23. Valéry Giscard d’Estaing and the French

Valéry Giscard d’Estaing, president of France between 1974 and 1981, has often been considered as too artistocratic. Nevertheless, I think he knows his people very well. I have just finshed his 2000 book called Les Français. Réflexions sur le déstin d’un peuple (The French. Reflections on the destiny of a nation), and it proves that this man, who is close to 90 and is still very active politically, has read a lot, thought a lot, and still can say relevant things about the French.

The French

As far as I know, this book has no English traduction – so it might be interesting to give here a concise list about the most interesting topics that Valéry Giscard d’Estaing discusses in his work. (This is a subjective list, evidently. But still, it is very educating and I intend to offer it as a teaser, as an incentive for you to read the whole book!)

Valéry Giscard d'Estaing: The French

Valéry Giscard d’Estaing: The French

The main points Valéry Giscard d’Estaing makes

  • The goal of the book is to discuss and analyze “the decline” that France faces: is it real? How does it work? How the French will have to fight it in the future? What can the French do in order to survive and thrive in the new, globalized world?
  • Valéry Giscard d’Estaing notes that France has to compete under new rules: the objective surroundings of the country have changed. (This one seems to be so obvious, or even banal, but I think that Giscard knows how important this is. He understands that the Franch can no longer dictate the rules – he understands that therefore they will have to adapt to a certain extent.)
  • The former French president addresses the relationship of the French with… structural reforms. He discusses why the French seem to favor a “tabula rasa” instead of a slow, gradual reform and how they want and fight reforms at the same time. In fact, the whole book is about “the French soul and ego”. From colbertism to the current economic problems of the French, Valéry Giscard d’Estaing guides us through the centuries while explaining the reasons behind things that sometimes are hard to understand. Without a solid background knowledge, that is. And he certainly has what it takes!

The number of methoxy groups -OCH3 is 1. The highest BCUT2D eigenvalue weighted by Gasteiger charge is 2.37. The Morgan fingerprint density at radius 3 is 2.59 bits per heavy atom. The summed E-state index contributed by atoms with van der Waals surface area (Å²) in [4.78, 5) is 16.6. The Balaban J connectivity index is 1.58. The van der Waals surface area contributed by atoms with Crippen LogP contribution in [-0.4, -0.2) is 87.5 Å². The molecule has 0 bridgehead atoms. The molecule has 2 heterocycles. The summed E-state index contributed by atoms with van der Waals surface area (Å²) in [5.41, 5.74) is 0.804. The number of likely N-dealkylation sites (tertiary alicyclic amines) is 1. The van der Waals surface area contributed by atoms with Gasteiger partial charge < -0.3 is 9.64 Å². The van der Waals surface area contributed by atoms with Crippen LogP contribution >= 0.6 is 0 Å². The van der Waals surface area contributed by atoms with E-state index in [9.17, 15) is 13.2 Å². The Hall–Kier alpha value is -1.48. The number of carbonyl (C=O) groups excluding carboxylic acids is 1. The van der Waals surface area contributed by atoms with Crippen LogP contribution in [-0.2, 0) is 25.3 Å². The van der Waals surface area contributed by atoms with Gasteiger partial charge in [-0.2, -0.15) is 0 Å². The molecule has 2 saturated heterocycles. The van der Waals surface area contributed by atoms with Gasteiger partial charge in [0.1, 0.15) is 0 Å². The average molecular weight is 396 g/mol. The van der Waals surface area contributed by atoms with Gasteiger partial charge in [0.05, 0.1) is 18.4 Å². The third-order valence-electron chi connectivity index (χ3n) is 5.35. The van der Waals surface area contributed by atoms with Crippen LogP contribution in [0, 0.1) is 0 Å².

• The former president describes in detail his efforts as president to liberate the French economy from the burden of heavy state oversight – the funniest part of the book is when he explains his adventures with the price of the famous “cup of coffee”, which, it seems, had been also regulated by the central government.
  • Giscard claims that France should name an ambitious economic goal (like closing in on Germany) and take care of its economic environment by trying to ameliorate its comparative indicators (it is kind of frightening to see that the political elite tries to address the same issue 15 years after the printing of this book!).
  • Giscard discusses the attitude of the French towards work and labor. I believe that this is crucial – it is not only a moral issue, but also a very practical issue. Giscard clearly asserts that diminishing the time spent with work is not a good message in an era where work and productivity is important to succeed. He also touches the issue of equality and the reason why the French are so keen on it.
  • Finally, Giscard mentions the fact that the French have a hard time to anticipate things. When it comes to intellectuals, he says that the problem of intellectuals is that they do not think enough about the future (they rather think about the past). And in a moment when a Thomas Piketty is able to set the intellectual agenda in the U.S. by talking about a possible future, the least I can say is that Giscard was right.

If you want to know the details, I highly recommend this book: details, history, sociology and culture. It’s all there, and it helps you to come closer to the reality of contemporary French politics.

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